This article reproduced with permission from Brett Steenbarger
Although I do not maintain a private practice of counseling/coaching for traders, it is perhaps inevitable that traders would contact me for assistance after reading my book on The Psychology of Trading. Once in a while I take on a project of working with a group of traders because of the opportunity to push the envelope and use psychology to improve their trading performance. In the past few years, I would guesstimate that I have gathered personality questionnaire data and assisted over one hundred traders.
That’s a decent-sized sample, and provides me with worthwhile insights into the minds of traders and the problem patterns that interfere with their trading. Below I outline a few of the things I have learned from questionnaires and interviews with individuals who are trading for a living.
• Most trading problems are varieties of performance anxiety. Performance anxiety occurs when a performance that is usually automatic becomes the object of excessive scrutiny. This attention to the performance creates an interference effect, in which the performance can no longer flow naturally. Such performance anxiety frequently interferes with athletic performance, public speaking, sexual performance, and test taking. Whenever fears about the outcome of a performance dominate the performance, outcomes are apt to suffer.
• Performance anxiety occurs as much during times of market success as during times of market loss . It is not at all unusual to find traders who are good at taking (appropriate) losses, but who become fearful when they book a gain and take profits prematurely (i.e., prior to reaching their profit targets). Interference effects following strings of losses are no more debilitating than interference effects from pressure that traders feel when they are making money.
• Traders commonly try to replace negative self-talk with positive self-talk during trading . This is a mistake. When traders are immersed in the market and focused on the screen, they are not engaging in self-talk at all.
• Perfectionism is the most common source of performance anxiety among traders . Traders tend to be achievement-oriented and often set lofty goals for themselves. These performance goals contribute to tension when the goals are not met. In general, it makes sense to replace performance goals with process goals. Instead of setting a goal of making $250,000 a year, a trader should, for example, set a goal of following a trading plan (entries, position sizes, exits) on 90+% of all occasions.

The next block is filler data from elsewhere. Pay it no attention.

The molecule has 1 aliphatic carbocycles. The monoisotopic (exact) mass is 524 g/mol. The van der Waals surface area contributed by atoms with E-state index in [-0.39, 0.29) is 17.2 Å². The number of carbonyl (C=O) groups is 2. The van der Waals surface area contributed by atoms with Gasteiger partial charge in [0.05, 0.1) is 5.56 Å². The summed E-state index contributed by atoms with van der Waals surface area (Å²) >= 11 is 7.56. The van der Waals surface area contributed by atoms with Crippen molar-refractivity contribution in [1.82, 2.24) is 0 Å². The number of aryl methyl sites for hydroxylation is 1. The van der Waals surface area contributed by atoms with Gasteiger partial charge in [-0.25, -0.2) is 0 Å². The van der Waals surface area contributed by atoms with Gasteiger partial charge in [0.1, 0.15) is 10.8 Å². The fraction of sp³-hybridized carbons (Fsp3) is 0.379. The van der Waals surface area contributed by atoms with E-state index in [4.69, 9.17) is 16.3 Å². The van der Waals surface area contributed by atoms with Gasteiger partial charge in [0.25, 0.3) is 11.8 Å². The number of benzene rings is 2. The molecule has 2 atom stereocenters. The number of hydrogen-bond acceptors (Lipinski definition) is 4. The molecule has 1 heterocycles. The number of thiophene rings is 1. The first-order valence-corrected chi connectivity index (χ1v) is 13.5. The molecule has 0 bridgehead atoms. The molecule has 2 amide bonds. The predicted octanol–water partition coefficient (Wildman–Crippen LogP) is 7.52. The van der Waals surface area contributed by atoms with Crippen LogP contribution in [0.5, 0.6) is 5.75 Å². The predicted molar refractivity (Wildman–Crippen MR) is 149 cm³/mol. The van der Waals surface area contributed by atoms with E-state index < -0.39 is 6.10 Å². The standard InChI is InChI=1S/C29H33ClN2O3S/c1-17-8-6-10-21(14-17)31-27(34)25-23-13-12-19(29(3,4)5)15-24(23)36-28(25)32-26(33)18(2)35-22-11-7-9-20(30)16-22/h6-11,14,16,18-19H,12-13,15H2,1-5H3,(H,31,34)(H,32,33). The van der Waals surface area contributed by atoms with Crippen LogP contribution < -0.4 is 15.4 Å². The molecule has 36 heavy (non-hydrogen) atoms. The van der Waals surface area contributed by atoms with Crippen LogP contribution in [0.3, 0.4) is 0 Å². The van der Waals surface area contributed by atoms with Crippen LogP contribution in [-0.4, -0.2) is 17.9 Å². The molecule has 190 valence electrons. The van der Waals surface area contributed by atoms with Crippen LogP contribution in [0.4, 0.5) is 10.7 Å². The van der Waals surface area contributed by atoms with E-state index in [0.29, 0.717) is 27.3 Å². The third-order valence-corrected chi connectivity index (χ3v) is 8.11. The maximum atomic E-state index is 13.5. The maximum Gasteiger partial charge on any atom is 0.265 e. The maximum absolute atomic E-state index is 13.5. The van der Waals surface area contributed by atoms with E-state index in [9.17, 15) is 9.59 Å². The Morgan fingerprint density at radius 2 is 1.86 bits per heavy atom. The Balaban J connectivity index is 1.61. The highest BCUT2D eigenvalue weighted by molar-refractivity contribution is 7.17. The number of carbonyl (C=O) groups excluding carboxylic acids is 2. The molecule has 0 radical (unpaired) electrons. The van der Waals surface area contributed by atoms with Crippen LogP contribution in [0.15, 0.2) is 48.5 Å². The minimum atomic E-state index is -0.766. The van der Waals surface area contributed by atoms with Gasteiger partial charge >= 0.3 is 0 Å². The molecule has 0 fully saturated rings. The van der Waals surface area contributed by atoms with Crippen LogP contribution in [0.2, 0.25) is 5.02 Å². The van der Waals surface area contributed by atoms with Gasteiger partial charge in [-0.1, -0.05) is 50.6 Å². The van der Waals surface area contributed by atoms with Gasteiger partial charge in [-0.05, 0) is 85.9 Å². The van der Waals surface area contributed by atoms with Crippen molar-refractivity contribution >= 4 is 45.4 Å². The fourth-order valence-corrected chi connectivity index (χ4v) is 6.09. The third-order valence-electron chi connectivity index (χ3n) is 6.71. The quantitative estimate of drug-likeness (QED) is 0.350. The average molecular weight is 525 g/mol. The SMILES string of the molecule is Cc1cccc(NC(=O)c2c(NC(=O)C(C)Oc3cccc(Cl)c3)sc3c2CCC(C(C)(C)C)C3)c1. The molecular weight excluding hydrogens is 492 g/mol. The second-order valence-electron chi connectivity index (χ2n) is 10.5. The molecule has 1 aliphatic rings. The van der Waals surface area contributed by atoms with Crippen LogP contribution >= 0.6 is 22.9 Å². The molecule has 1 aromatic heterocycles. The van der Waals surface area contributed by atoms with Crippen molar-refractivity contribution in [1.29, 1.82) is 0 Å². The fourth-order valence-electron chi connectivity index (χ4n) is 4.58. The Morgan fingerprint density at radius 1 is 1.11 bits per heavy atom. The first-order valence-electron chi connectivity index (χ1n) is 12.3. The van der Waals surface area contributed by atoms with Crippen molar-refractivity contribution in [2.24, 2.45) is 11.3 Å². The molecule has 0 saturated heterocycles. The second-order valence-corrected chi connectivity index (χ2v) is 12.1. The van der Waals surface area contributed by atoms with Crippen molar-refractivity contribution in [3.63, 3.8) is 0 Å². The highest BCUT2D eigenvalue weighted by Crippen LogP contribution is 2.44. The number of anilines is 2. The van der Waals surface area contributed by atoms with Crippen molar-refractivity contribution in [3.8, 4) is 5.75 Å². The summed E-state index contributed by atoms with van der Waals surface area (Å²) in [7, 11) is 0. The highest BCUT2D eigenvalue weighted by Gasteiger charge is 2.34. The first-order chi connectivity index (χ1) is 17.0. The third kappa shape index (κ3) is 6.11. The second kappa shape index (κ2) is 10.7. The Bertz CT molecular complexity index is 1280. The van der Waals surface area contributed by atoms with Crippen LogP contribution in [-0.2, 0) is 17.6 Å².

• Perfectionism leads traders to overtrade . Overtrading is the most common source of losses among the traders I’ve interviewed. Traders overtrade when they feel internal pressures to make money that blind the trader to what is happening in the markets at the time. Trading when volatility is low, trading outside one’s trading plan or strengths, trading to make up a loss, and trading imprudently large size are examples of overtrading.
• Traders that master performance anxiety at one level of size (e.g., 5 contracts) frequently re-encounter it once they meaningfully increase their size (50 contracts). We generally calibrate our emotions by the dollar amounts we make or lose. This makes a fifty contract trade much more difficult for traders than a five contract trade, even though the setups may be identical.
• Traders often think they have worse psychological problems than they actually have . When performance anxiety patterns have interfered with trading for a considerable period of time, traders often become convinced that they have deeply-seated emotional problems that need intensive psychotherapy. Often, the self-perception that one is damaged-that one is emotionally unfit-is a larger problem than the performance anxiety itself, which is a very solvable problem.
To be sure, there are problems other than ones related to performance fears that can interfere with trading. Many of these are described in my book. The unique thing about performance anxiety is that it can afflict highly successful traders every bit as much as rookies. This is because the root of much of the anxiety-perfectionism-tends to be present in the most achievement-oriented and successful individuals. It is truly a double-edged sword.